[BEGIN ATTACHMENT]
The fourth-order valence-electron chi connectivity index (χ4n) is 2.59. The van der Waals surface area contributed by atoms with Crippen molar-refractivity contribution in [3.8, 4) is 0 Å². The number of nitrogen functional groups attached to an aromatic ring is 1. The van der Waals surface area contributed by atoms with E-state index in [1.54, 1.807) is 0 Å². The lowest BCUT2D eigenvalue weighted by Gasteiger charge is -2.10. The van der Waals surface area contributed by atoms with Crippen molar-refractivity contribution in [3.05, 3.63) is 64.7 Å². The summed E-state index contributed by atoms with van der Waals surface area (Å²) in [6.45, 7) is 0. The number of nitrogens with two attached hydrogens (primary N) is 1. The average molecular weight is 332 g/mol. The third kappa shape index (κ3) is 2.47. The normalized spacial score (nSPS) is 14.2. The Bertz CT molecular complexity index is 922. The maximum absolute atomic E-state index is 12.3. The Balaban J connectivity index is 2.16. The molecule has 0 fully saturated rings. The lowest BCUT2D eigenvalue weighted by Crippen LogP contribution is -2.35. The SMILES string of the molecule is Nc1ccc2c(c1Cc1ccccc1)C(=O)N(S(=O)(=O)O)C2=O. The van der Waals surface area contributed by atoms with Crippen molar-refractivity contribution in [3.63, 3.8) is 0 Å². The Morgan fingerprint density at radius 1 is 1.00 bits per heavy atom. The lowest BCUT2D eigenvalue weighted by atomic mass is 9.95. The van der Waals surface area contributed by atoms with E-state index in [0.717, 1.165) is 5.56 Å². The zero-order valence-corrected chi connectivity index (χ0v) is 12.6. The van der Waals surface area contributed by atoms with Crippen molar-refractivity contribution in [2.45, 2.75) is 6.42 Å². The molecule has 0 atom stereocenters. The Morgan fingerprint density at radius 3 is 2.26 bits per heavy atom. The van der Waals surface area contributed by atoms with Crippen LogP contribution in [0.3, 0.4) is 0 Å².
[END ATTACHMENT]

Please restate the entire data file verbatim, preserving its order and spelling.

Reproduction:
The fourth-order valence-electron chi connectivity index (χ4n) is 2.59. The van der Waals surface area contributed by atoms with Crippen molar-refractivity contribution in [3.8, 4) is 0 Å². The number of nitrogen functional groups attached to an aromatic ring is 1. The van der Waals surface area contributed by atoms with E-state index in [1.54, 1.807) is 0 Å². The lowest BCUT2D eigenvalue weighted by Gasteiger charge is -2.10. The van der Waals surface area contributed by atoms with Crippen molar-refractivity contribution in [3.05, 3.63) is 64.7 Å². The summed E-state index contributed by atoms with van der Waals surface area (Å²) in [6.45, 7) is 0. The number of nitrogens with two attached hydrogens (primary N) is 1. The average molecular weight is 332 g/mol. The third kappa shape index (κ3) is 2.47. The normalized spacial score (nSPS) is 14.2. The Bertz CT molecular complexity index is 922. The maximum absolute atomic E-state index is 12.3. The Balaban J connectivity index is 2.16. The molecule has 0 fully saturated rings. The lowest BCUT2D eigenvalue weighted by Crippen LogP contribution is -2.35. The SMILES string of the molecule is Nc1ccc2c(c1Cc1ccccc1)C(=O)N(S(=O)(=O)O)C2=O. The van der Waals surface area contributed by atoms with Crippen molar-refractivity contribution in [3.63, 3.8) is 0 Å². The Morgan fingerprint density at radius 1 is 1.00 bits per heavy atom. The lowest BCUT2D eigenvalue weighted by atomic mass is 9.95. The van der Waals surface area contributed by atoms with E-state index in [0.717, 1.165) is 5.56 Å². The zero-order valence-corrected chi connectivity index (χ0v) is 12.6. The van der Waals surface area contributed by atoms with Crippen molar-refractivity contribution in [2.45, 2.75) is 6.42 Å². The molecule has 0 atom stereocenters. The Morgan fingerprint density at radius 3 is 2.26 bits per heavy atom. The van der Waals surface area contributed by atoms with Crippen LogP contribution in [0.3, 0.4) is 0 Å².